SINGAPORE — Germany's largest lender, Deutsche Bank, appears to have facilitated more than half of the $2 trillion of suspicious transactions that were flagged to the U.S. government over nearly two decades, German broadcaster Deutsche Welle reported.
The documents showed that between 1999 and 2017, $1.3 trillion of $2 trillion in leaked transactions that were flagged as suspicious passed through Deutsche Bank, according to DW. It said BuzzFeed News obtained the files and shared them with the International Consortium of Investigative Journalists.
The leaked documents contained suspicious activity reports that banks and other financial institutions filed with the U.S. Department of Treasury's Financial Crimes Enforcement Network, or FinCEN. Financial firms are required by law to alert regulators when they detect activities that may be suspicious, such as money laundering or sanctions violations. Such reports are not necessarily evidence of any criminal conduct.
In a statement posted on its website, the German bank said the incidents in the leaked documents "have already been investigated and led to regulatory resolutions in which the bank's cooperation and remediation was publicly recognized. Where necessary and appropriate, consequence management was applied."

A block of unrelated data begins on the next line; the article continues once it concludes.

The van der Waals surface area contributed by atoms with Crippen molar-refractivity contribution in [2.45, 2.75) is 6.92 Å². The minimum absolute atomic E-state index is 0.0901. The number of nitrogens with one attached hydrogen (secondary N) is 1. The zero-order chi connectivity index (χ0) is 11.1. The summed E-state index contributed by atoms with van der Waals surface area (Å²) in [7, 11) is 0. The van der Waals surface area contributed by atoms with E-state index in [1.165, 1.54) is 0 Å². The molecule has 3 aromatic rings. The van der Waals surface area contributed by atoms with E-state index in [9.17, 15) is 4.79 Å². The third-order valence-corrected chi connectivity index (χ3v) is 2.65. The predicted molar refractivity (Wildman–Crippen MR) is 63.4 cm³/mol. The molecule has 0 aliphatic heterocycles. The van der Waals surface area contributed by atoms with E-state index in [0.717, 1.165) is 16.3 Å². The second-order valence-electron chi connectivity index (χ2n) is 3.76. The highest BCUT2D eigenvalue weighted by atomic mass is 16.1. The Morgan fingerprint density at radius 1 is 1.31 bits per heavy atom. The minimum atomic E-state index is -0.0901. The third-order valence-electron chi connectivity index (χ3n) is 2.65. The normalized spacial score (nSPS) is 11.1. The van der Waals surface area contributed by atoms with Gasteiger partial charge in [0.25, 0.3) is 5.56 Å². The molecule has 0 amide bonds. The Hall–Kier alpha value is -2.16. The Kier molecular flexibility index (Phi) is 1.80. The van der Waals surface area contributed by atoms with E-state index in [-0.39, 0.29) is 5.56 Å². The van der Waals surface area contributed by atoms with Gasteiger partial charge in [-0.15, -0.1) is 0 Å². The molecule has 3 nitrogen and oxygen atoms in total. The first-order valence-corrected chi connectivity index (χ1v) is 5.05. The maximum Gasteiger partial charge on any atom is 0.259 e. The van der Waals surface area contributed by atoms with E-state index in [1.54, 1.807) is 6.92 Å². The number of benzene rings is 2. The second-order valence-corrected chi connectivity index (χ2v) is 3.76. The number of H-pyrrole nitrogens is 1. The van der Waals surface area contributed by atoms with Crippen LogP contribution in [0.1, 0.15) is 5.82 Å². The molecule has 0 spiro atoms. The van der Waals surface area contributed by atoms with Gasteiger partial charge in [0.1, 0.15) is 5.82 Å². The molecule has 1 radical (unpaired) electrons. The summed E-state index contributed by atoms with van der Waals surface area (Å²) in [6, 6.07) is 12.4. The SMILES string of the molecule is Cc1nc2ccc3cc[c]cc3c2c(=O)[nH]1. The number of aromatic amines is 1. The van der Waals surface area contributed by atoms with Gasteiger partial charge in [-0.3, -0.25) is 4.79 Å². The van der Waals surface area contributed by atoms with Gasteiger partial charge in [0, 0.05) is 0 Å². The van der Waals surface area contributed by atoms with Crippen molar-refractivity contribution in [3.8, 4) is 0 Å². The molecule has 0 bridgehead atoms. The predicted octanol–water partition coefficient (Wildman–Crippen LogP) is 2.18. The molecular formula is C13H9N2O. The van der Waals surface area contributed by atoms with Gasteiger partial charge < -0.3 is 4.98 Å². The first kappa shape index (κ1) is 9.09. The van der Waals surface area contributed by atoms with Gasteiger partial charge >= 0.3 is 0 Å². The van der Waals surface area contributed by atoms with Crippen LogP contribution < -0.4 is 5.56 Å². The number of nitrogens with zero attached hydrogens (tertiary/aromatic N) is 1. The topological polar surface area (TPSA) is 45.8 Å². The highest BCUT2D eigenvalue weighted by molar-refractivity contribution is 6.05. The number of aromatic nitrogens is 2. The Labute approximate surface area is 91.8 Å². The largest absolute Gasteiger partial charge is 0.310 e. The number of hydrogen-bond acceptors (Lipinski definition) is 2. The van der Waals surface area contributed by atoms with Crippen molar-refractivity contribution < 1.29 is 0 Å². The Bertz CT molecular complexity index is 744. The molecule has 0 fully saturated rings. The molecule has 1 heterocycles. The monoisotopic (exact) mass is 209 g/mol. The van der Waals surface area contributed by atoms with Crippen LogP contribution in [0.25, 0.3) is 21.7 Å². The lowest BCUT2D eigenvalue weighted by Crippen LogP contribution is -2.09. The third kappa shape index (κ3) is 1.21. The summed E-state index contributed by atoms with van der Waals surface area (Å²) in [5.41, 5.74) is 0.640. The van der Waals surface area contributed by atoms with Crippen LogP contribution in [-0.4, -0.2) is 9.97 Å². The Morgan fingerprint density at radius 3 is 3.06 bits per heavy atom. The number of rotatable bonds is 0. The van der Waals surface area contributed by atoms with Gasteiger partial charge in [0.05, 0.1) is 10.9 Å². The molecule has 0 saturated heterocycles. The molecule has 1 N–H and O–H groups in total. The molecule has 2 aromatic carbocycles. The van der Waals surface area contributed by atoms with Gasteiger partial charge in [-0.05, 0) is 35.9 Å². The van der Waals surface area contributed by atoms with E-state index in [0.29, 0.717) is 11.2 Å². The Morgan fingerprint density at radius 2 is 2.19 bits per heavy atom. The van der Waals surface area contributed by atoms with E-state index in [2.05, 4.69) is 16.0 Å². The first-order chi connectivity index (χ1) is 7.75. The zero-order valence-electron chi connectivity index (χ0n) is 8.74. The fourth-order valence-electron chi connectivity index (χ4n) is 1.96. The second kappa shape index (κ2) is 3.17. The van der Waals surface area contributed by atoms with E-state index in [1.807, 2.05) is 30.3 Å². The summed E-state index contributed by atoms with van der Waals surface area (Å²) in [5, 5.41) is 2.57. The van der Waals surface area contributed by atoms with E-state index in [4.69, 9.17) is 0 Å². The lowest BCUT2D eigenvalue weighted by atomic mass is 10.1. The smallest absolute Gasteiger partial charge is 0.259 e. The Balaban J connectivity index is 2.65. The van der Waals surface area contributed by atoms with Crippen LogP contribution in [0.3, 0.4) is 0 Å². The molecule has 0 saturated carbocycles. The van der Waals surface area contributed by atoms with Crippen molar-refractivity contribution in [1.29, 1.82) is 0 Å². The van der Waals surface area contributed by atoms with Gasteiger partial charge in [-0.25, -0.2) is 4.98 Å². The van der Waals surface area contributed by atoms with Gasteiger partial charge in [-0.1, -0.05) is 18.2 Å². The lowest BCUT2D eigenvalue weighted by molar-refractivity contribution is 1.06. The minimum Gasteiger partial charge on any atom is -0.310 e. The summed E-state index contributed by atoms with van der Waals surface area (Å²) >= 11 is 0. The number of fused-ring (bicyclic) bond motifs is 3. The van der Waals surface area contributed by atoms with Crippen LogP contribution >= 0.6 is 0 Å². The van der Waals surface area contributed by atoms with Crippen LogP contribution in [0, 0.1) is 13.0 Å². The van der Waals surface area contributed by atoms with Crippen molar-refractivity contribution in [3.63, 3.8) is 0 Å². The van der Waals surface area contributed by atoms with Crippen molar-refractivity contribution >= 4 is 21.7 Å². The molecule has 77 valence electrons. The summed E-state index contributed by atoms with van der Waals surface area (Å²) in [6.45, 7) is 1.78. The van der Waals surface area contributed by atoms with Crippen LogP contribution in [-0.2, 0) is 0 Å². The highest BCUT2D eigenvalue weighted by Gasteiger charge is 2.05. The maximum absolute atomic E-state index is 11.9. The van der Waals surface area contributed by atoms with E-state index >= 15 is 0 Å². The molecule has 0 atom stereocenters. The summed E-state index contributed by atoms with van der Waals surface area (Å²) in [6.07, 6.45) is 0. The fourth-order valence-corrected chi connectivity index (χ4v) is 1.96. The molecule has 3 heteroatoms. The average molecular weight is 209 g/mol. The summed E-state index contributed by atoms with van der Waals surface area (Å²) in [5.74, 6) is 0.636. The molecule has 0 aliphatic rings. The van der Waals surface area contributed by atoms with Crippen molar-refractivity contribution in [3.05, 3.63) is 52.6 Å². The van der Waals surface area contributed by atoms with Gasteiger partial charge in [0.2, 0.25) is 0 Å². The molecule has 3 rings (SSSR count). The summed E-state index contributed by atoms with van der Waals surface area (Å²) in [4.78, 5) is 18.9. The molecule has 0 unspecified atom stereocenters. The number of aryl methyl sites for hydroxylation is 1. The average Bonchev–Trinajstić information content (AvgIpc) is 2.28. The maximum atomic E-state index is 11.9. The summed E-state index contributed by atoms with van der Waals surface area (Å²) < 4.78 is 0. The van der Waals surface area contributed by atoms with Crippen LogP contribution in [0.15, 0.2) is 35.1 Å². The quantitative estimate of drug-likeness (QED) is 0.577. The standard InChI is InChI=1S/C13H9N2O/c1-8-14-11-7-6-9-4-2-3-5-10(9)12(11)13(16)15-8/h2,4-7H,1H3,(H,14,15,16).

It also said that it has "devoted significant resources to strengthening our controls" and "are very focused on meeting our responsibilities and obligations."
For responses by other banks named, click here.
Deutsche Bank has previously been found to facilitate financial transactions that violate U.S. sanctions. In 2015, Deutsche Bank agreed to pay fines worth $258 million for doing business with U.S.-sanctioned countries including Iran, Syria, Libya, Sudan and Myanmar, according to DW. But the leaked FinCEN documents suggested that the bank had continued to move suspicious funds after that 2015 settlement, the report said.
Clarification: The headline in this article has been updated to make clearer that Deutsche Bank had the most suspicious transactions specifically among those leaked from the U.S. Financial Crimes Enforcement Network.